November 29, 2017
When Wally “Diop” Rahman’s trio of attorneys entered the Criminal Justice Center on Wednesday morning, they were ready to defend the 40-year-old Germantown man charged with spray painting “Black Power” on the Frank Rizzo statue.
As with most stories surrounding the controversial statue, things didn’t go exactly as planned in Courtroom 903, though.
As Rahman sat in the front row of a packed courtroom, a heated – and oft-entertaining – discussion ensued between Municipal Court Judge Sharon Williams-Losier, Assistant District Attorney Noel Walton and defense attorneys Michael Coard, Bert Elmore and Michael Lee.
The defendant doesn’t exactly deny vandalizing the statue one August night, an act that resulted in charges of criminal mischief, possession of an instrument of crime, institutional vandalism and intentional desecration of a public monument.
So what was the sticking point in the case? Whether that 10-foot bronzed image of the former police commissioner and mayor meets the legal definition of being a “venerated” monument worthy of respect and admiration.
Coard announced that he had three expert witnesses – from the University of Pennsylvania, Temple University and Drexel University – prepared to testify that “it’s not.”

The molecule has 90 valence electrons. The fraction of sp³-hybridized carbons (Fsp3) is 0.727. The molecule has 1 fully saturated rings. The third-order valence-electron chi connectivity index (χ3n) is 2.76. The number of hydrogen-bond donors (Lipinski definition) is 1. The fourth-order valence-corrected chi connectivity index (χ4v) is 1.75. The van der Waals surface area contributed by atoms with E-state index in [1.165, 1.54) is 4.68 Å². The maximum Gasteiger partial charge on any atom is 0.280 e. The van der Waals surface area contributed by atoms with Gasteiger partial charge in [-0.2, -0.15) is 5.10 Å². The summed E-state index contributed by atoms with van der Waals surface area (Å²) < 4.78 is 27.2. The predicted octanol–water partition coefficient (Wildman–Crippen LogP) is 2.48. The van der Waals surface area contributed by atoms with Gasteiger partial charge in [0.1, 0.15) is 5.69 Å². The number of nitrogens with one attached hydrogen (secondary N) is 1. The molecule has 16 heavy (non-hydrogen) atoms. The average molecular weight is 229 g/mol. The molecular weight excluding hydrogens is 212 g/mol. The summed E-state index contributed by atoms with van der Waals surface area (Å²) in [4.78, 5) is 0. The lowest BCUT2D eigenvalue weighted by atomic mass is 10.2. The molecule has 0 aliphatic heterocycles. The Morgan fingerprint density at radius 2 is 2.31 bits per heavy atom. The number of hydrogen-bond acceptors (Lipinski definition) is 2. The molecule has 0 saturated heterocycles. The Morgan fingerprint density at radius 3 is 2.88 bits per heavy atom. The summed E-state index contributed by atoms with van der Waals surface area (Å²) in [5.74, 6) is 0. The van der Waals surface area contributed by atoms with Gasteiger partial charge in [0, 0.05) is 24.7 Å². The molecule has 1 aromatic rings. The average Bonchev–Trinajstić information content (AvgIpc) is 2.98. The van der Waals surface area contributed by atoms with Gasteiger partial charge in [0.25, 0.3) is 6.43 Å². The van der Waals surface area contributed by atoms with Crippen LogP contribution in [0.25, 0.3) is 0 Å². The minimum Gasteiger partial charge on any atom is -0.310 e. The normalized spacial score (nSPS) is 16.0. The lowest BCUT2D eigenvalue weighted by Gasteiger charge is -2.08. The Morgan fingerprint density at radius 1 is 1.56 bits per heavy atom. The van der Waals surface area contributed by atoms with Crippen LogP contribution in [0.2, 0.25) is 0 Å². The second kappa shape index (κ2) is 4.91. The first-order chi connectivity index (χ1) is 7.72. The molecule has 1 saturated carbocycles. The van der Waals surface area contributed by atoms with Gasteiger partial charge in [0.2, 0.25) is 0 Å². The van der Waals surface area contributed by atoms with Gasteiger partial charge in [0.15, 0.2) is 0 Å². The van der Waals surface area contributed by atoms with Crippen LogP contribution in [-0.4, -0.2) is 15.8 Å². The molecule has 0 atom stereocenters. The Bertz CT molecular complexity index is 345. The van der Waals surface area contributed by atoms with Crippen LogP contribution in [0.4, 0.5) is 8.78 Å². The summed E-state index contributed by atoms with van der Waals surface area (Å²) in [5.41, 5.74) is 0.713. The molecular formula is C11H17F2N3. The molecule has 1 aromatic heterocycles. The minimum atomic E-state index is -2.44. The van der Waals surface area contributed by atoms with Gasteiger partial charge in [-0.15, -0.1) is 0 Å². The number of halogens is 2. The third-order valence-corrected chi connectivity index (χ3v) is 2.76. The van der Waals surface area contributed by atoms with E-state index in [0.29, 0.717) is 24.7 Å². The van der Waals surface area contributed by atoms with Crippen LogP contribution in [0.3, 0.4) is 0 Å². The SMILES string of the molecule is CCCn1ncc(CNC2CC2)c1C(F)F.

Walton quickly objected on the grounds that she wasn’t notified in advance of the impending testimony, not to mention the fact that the commonwealth argues that the statue is venerated.
Both the judge and the defense countered that “it’s not necessarily a surprise” that a discussion along those grounds would ensue, particularly since the issue directly applies to a charge filed against Rahman.
As such, the prosecution shouldn’t push back when told that witnesses would be called to discuss it, they maintained.
Walton countered that the defense was obligated to let her know, or file a report saying the witnesses would be there.
“I can’t effectively cross-examine witnesses” with such short notice, Walton said.
“Calm down,” said the judge in response to Walton’s objections, noting that she was “perplexed" by his argument.
Translation: Unless you haven’t been paying attention to the news this year, it’s pretty much obvious that the Rizzo statue has come under fire enough for the city to agree to move it to a yet-disclosed location from its place outside the Municipal Services Building.
After some 20 minutes of back-and-forth, the sides left the courtroom to pick a future date when the attorneys and witnesses would be able to return to actually start the trial.
“When you charge someone with murder, you tend to have a body,” quipped Coard of the commonwealth’s objection.
The defense attorneys noted that they’d be willing to stipulate – or concede – that much of the commonwealth’s evidence is valid. (Namely, that Rahman was responsible for the actions that were caught on film, but extenuating circumstances were at play.)
“We’re saying that because a person might have committed certain acts, that does not mean that he’s necessarily guilty beyond a reasonable doubt,” he said. “Say someone gets charged with shooting somebody, but (then it becomes evident that they did so) because that person pulled a gun on them. Those are extenuating circumstances that no longer make it a case.”
And with that, the prosecution and the defense offered a sneak preview of what will happen when Rahman returns to court for trial on January 10, 2018.